The Southern Baptist Convention launched a campaign last week aimed at converting Jews to Christianity. The move, which Rabbi James Rudin termed "theological open-hunting season on Jews," is not only demeaning and disrespectful to Judaism but is likely to introduce tensions between Jews and Christians in this country.
For decades, Jewish-Christian relations in this country have been based on mutual tolerance and understanding. The Southern Baptists' move undermines that principle.
The principle of religious freedom that is so much a part of our country's ethos also protects the right to promote one's religion. Still, singling out Jews as a specific target of missionary efforts suggests a direct attack on Judaism. Some say it hearkens back to an era when Christian missionary efforts were spurred by anti-Semitism.
We hope that in the spirit of American pluralism and respect for others' beliefs, the Southern Baptist Convention will reconsider its call to convert Jews. As some Jewish leaders have suggested, individual Southern Baptist churches would do well to consider withholding funds from the new campaign to reach out to Jews. Instead, they should use the money to reach out to the millions of marginal and unaffiliated Christians in this country.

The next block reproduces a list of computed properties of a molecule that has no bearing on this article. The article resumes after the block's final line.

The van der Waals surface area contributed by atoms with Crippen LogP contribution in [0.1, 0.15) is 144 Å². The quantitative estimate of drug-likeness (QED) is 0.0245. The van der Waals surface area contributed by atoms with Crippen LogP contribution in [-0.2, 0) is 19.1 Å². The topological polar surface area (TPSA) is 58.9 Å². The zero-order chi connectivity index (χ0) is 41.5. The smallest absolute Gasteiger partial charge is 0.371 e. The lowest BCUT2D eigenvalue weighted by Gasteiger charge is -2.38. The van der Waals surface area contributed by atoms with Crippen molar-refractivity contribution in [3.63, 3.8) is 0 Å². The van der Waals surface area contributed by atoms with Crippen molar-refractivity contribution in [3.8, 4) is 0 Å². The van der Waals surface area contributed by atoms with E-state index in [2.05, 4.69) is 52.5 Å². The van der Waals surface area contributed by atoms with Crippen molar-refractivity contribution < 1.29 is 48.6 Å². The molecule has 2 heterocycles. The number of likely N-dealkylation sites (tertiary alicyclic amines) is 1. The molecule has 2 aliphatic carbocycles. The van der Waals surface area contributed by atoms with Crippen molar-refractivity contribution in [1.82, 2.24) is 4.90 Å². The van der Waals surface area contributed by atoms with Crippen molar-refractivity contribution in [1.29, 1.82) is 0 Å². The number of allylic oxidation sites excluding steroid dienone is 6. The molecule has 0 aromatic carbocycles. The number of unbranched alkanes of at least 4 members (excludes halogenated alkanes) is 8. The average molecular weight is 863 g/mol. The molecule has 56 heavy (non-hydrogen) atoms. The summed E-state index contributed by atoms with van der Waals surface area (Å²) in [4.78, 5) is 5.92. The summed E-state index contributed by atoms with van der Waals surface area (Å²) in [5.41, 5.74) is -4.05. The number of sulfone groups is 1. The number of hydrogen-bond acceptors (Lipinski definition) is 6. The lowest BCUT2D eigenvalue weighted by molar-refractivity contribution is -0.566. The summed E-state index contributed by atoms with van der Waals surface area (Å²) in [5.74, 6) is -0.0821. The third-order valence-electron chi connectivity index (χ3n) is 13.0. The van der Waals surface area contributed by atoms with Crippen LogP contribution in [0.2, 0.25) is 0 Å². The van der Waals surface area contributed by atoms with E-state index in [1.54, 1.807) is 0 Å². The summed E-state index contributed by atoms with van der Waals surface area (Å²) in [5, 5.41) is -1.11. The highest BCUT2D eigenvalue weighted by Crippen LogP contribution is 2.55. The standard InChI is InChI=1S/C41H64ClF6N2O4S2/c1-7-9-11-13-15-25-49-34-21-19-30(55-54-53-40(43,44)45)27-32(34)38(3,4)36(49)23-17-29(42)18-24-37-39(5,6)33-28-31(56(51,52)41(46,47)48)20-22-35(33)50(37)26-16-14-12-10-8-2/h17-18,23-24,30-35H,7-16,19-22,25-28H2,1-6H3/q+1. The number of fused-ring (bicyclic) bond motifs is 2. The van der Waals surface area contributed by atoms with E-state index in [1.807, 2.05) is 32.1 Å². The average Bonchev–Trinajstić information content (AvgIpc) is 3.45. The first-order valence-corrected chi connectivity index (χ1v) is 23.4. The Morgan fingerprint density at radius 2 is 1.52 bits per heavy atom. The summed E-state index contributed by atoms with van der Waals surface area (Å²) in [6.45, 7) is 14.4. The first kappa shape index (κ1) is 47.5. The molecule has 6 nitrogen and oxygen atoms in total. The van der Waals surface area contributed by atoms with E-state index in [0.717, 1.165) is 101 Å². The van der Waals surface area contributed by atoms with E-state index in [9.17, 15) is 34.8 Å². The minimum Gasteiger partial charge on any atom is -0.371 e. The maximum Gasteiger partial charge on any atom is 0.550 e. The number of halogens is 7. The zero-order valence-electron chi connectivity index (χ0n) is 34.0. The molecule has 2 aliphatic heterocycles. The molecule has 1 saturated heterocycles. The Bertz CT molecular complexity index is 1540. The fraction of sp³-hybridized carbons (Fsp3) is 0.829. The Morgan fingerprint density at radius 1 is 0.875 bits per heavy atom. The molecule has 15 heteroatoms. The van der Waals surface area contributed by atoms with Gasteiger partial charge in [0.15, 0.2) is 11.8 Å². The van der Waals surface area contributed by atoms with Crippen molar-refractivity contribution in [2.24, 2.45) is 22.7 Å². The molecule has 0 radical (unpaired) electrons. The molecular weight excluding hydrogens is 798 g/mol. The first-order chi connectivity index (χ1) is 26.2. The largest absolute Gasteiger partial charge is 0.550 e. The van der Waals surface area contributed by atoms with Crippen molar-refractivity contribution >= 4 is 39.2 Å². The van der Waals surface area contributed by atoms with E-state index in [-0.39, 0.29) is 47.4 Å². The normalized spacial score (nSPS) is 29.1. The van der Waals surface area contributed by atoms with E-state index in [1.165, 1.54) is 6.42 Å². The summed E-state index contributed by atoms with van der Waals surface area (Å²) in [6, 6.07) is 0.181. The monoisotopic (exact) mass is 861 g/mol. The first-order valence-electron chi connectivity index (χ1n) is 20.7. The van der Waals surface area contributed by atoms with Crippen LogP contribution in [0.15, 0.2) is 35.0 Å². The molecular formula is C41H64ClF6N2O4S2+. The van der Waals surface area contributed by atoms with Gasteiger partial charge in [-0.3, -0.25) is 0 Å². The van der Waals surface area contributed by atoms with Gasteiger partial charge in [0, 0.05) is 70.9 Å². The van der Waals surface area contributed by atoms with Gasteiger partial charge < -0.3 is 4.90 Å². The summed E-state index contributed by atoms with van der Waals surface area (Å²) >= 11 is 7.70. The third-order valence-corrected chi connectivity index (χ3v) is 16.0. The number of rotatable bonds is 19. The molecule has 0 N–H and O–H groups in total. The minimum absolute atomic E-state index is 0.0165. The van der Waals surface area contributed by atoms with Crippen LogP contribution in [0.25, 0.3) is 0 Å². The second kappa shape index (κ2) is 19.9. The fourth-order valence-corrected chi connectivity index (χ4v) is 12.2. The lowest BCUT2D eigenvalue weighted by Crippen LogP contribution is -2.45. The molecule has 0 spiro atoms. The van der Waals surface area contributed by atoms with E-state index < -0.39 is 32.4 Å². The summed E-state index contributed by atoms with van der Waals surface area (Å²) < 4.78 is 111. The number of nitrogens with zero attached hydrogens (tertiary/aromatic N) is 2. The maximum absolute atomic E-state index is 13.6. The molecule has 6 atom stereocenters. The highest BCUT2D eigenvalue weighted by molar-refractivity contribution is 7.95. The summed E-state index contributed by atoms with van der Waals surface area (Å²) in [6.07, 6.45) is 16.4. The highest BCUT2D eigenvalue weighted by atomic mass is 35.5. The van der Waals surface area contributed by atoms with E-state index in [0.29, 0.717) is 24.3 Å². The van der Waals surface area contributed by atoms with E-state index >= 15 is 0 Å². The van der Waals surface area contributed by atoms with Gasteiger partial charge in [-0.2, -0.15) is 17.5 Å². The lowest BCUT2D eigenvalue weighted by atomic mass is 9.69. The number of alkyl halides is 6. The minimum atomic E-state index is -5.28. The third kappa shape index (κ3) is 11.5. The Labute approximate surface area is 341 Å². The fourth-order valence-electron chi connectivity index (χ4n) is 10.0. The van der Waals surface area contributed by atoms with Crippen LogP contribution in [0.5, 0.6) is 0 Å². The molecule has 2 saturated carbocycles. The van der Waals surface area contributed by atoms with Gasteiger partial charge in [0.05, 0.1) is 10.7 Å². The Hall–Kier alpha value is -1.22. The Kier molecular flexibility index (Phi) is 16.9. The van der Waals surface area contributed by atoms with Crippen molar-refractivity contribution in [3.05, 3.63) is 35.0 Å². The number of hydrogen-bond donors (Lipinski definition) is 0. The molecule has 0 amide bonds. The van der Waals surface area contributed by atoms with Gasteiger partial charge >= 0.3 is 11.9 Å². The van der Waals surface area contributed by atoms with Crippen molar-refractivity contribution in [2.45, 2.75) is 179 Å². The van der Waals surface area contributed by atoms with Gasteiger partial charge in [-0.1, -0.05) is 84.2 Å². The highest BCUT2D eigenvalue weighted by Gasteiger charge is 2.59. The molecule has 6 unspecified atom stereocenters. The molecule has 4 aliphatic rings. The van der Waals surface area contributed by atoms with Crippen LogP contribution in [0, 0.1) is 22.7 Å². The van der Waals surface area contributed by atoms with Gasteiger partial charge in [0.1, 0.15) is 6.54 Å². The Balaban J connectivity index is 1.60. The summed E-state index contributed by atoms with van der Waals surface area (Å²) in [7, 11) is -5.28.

Meanwhile, in the midst of such outside threats, developments in the Jewish state are doing a good job of dividing us from within.
This week, Prime Minister Benjamin Netanyahu and his Orthodox coalition partners reportedly signed an agreement that would close the door to non-Orthodox conversions in Israel. That door was opened by the Israeli Supreme Court last year.
The government also has reportedly made a deal to support legislation that would bar Reform and Conservative representatives from serving on religious councils. That move would undermine another Supreme Court ruling.
Not surprisingly, those moves have elicited deep concern among diaspora Jews who advocate religious pluralism in Israel. U.S. Reform and Conservative leaders have already raised their voices in protest of what could well be a return to religious hegemony in Israel.
Netanyahu needs to know that he is at risk of polarizing and alienating a good portion of the Jewish world. Those of us bothered by the situation need to make our voices heard — and when doling out our philanthropic funds, give money to those causes that promote religious pluralism in Israel.